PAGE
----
British cave expert to apply Thai lessons in Vietnam

By Vy An   July 8, 2018 | 09:47 pm PT
British cave expert to apply Thai lessons in Vietnam
Travelers swim in a cave in central Vietnam's Quang Binh Province. Photo by Ryan Deboodt
Ongoing rescue operation at a flooded cave provides valuable insights for Vietnam, home to world's largest cave.

British cave expert Howard Limbert visited Thailand with his Vietnamese colleagues last week to study the ongoing rescue operation of a boys’ soccer team that has captured world headlines.

The 12-member Thai team and its coach have been trapped in the Tham Luang Cave in Thailand’s northern province of Chiang Rai since June 23, when a downpour flooded it.

Limbert, who has helped explore, highlight and preserve the world’s largest cave in Vietnam Son Doong, said he plans to apply the knowledge he learns from the ongoing rescue operation to reassess emergency procedures for tour agency Oxalis Adventure. He is the technical safety consultant for Oxalis, the agency that manages tours to Son Doong and other caves in Quang Binh Province in central Vietnam.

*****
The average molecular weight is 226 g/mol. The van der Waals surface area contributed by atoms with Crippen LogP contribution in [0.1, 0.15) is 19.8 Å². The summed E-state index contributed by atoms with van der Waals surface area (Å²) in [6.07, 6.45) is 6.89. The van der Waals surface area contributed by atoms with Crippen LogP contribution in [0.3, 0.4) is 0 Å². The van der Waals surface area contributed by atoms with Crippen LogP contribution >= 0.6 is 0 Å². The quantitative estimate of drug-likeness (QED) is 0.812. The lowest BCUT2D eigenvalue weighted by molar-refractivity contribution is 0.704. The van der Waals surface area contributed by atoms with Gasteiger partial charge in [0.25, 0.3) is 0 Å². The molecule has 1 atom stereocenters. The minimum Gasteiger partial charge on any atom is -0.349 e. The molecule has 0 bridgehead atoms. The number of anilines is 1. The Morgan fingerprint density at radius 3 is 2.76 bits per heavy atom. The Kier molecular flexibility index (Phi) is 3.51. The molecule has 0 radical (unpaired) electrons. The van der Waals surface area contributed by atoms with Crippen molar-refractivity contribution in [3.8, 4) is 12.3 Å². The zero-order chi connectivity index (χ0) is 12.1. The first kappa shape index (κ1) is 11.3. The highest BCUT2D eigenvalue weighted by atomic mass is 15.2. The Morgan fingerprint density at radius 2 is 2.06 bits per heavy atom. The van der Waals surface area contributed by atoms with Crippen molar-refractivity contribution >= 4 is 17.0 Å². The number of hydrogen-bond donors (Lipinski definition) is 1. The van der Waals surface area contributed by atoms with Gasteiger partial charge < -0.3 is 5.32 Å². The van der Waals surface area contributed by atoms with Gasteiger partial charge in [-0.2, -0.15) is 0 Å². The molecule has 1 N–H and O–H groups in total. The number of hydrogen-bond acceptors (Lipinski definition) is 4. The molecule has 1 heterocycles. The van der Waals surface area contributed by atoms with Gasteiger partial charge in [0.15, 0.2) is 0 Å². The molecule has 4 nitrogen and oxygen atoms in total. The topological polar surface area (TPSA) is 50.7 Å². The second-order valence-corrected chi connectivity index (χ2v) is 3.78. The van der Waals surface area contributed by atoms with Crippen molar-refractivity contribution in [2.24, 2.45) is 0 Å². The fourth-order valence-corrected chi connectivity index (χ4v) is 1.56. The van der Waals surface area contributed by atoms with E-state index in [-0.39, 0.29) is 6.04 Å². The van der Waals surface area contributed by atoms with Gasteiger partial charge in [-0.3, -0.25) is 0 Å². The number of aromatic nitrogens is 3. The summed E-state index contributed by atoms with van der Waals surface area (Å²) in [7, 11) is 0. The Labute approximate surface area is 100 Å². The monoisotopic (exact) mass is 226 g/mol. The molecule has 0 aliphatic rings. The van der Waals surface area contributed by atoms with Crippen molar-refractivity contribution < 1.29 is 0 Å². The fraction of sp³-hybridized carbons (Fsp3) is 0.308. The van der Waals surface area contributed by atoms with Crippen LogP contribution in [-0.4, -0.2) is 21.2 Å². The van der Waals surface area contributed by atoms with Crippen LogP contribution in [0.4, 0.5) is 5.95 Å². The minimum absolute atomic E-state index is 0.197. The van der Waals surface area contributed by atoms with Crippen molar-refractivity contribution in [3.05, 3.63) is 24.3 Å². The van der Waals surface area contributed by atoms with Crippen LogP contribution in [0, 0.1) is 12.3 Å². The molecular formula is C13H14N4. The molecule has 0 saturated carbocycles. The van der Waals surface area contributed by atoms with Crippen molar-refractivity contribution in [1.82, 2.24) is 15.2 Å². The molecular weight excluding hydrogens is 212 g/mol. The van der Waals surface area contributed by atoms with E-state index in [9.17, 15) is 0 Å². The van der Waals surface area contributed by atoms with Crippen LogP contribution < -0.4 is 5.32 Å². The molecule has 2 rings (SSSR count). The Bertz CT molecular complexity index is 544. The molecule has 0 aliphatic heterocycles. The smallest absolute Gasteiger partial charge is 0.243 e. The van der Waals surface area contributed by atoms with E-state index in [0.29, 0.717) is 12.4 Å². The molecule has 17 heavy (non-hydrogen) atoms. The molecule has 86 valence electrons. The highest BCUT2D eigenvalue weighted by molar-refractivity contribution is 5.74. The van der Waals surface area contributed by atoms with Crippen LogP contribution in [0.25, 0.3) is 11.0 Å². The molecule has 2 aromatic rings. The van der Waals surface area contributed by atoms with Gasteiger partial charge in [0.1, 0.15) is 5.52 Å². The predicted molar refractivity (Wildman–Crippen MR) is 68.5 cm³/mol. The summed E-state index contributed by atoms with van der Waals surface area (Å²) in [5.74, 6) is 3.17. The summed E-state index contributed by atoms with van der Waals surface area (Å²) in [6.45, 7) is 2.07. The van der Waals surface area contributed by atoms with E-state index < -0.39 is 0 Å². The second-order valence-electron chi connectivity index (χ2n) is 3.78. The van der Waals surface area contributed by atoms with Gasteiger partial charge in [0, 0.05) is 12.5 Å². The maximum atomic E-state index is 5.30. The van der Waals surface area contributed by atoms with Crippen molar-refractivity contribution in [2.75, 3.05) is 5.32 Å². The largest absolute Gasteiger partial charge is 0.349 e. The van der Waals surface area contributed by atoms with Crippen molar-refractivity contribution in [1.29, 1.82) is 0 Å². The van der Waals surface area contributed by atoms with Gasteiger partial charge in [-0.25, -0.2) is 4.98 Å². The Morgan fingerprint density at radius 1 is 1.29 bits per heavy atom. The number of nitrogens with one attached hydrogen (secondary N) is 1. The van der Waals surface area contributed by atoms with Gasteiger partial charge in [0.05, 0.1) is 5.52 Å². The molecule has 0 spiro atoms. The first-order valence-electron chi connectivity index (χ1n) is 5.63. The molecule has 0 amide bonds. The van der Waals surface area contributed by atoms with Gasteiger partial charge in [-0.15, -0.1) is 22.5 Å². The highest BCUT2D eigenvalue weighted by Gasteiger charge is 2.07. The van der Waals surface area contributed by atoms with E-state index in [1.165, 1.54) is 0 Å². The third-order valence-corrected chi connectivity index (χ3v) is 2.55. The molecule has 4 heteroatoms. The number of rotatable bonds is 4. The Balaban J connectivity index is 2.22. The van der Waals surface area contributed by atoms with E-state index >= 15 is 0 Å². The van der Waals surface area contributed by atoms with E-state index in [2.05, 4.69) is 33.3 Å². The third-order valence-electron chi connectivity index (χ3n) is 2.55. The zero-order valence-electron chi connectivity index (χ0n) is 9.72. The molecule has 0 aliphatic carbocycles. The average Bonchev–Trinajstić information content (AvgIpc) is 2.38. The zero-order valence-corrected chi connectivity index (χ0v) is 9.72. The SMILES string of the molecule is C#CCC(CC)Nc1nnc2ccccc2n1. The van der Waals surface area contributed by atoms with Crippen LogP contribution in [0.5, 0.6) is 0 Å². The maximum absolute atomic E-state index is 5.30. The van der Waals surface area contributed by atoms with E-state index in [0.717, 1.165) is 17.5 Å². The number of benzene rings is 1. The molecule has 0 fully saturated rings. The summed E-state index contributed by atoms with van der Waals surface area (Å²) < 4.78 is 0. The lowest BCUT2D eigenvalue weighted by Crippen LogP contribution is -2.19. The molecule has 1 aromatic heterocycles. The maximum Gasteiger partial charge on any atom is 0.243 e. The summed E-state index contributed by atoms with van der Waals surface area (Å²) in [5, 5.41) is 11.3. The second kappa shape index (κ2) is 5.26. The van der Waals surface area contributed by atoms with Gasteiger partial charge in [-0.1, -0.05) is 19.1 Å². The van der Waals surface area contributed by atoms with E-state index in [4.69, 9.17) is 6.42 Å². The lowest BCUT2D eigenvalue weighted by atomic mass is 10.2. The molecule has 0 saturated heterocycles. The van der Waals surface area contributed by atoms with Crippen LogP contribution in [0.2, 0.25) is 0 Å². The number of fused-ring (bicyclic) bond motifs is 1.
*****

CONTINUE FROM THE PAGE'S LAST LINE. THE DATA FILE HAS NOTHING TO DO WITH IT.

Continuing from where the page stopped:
Limbert noted that the large-scale rescue operation in Thailand required several specialized units, which are highly experienced in rescue operations in caves, to cooperate with each other. For example, while the military conducted searches on land, the Navy dived underwater to search for the missing soccer team.

“Thailand has also sent in topnotch divers from all around the world to find the kids. Without these divers, the kids might never have been found in time,” he said.

Asked whether caves in Vietnam’s Quang Binh could be flooded in a similar fashion, Limbert said flooding was rare between January and August, which is the time when tours are conducted. 

“Besides, these caves have many entrances, so even if a flood happens, the water can always be drained through these entrances, preventing too high a water level,” he said.

He also said the tour agency has already prepared additional paths and bridges in case flooding occurs.

“We will not arrange tours during the rainy season, which is between September and November,” he added.

On whether specialized rescue teams for caves should be formed in Vietnam, Limbert said that “would certainly be a great idea.

“However, tour agencies always need to follow safety guidelines and prepare necessary equipment, regardless of there being a rescue team or not.”

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